More than a decade after his disappearance, the family of a Gambian journalist, Chief Ebrima Manneh is yet to know of his whereabout or what had truly happened to him.
Last month marked 11 years since Manneh’s arrest by Gambian authorities and a journey for his family to secure his release.
Security sources have for long confirmed that Manneh was killed and months after ex-dictator Yahya Jammeh’s ouster, he is nowhere to be found.
Gambia’s new government has released all political prisoners and prisoners of conscience after coming to power in January.
Manneh is among dozens of people, who were taken by Jammeh’s men that have not been accounted for.
Some of the men accused of committing human rights abuses for Jammeh have been arrested and have helped investigators uncover several mass graves and secret burial sites.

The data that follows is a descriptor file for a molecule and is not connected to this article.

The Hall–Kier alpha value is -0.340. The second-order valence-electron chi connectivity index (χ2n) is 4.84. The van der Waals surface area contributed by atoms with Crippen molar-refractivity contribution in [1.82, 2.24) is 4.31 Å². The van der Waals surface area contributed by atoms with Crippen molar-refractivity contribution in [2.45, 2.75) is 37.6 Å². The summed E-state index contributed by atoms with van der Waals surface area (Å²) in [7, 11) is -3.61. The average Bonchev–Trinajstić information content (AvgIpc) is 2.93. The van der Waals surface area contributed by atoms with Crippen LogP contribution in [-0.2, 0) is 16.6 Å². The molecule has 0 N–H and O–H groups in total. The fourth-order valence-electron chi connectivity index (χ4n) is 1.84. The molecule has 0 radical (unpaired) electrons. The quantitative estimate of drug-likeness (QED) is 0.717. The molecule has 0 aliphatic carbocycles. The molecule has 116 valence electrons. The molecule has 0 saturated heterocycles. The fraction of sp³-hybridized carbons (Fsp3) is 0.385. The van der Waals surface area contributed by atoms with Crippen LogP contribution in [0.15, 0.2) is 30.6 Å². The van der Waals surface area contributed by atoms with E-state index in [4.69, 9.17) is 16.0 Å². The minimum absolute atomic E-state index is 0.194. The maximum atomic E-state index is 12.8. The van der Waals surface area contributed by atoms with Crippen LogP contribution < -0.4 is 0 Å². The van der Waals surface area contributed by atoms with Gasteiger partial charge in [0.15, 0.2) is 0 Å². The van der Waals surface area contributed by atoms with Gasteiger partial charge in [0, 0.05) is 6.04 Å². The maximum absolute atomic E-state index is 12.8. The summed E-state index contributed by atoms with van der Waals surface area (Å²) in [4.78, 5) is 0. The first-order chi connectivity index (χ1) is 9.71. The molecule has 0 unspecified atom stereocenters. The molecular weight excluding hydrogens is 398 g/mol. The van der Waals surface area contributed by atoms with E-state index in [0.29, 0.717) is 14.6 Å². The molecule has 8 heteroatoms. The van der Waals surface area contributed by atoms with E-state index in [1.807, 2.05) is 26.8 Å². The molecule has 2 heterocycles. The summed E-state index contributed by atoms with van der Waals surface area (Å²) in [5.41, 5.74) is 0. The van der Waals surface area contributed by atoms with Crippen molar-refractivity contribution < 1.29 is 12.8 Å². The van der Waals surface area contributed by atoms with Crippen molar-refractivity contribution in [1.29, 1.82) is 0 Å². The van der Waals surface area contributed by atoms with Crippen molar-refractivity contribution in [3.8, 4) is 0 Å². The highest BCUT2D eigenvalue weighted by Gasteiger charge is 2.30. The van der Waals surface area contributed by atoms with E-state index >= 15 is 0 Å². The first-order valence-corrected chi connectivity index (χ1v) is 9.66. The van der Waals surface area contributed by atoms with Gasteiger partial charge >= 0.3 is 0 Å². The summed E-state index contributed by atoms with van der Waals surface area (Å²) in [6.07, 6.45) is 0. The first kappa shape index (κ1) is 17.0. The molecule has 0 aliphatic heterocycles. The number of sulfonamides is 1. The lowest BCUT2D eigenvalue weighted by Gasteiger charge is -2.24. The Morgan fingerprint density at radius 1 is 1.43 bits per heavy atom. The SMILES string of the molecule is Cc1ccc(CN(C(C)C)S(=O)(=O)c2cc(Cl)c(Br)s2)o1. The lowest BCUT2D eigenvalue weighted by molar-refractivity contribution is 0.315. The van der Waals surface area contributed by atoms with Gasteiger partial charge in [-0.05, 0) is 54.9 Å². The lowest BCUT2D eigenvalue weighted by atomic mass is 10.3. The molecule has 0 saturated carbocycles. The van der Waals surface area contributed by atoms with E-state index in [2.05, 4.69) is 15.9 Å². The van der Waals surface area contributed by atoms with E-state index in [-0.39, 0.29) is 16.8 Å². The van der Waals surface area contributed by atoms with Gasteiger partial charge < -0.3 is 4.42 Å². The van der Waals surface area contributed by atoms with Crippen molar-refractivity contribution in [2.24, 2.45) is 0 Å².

The Gambia’s new government has made many positive commitments and taken concrete steps to pursue justice for victims of Jammeh-era human rights violations.
Amnesty International is calling on it to independently investigate the enforced disappearance and death of Ebrima Manneh.
Manneh’s family say those responsible, either by virtue of their direct or command responsibility, should be brought to justice through fair trials.
Journalist Ebrima Manneh was arrested on 7 July 2006 at the offices of the pro-government newspaper Daily Observer by plainclothes police officers who were thought to have been from the National Intelligence Agency (NIA).
No official reason was provided by the Jammeh government for his arrest.
In 2008 the Economic Community of West African States (ECOWAS) Court of Justice ordered the Gambian government to release Ebrima Manneh from unlawful detention and pay him compensation of $100,000. This judgment was never complied with.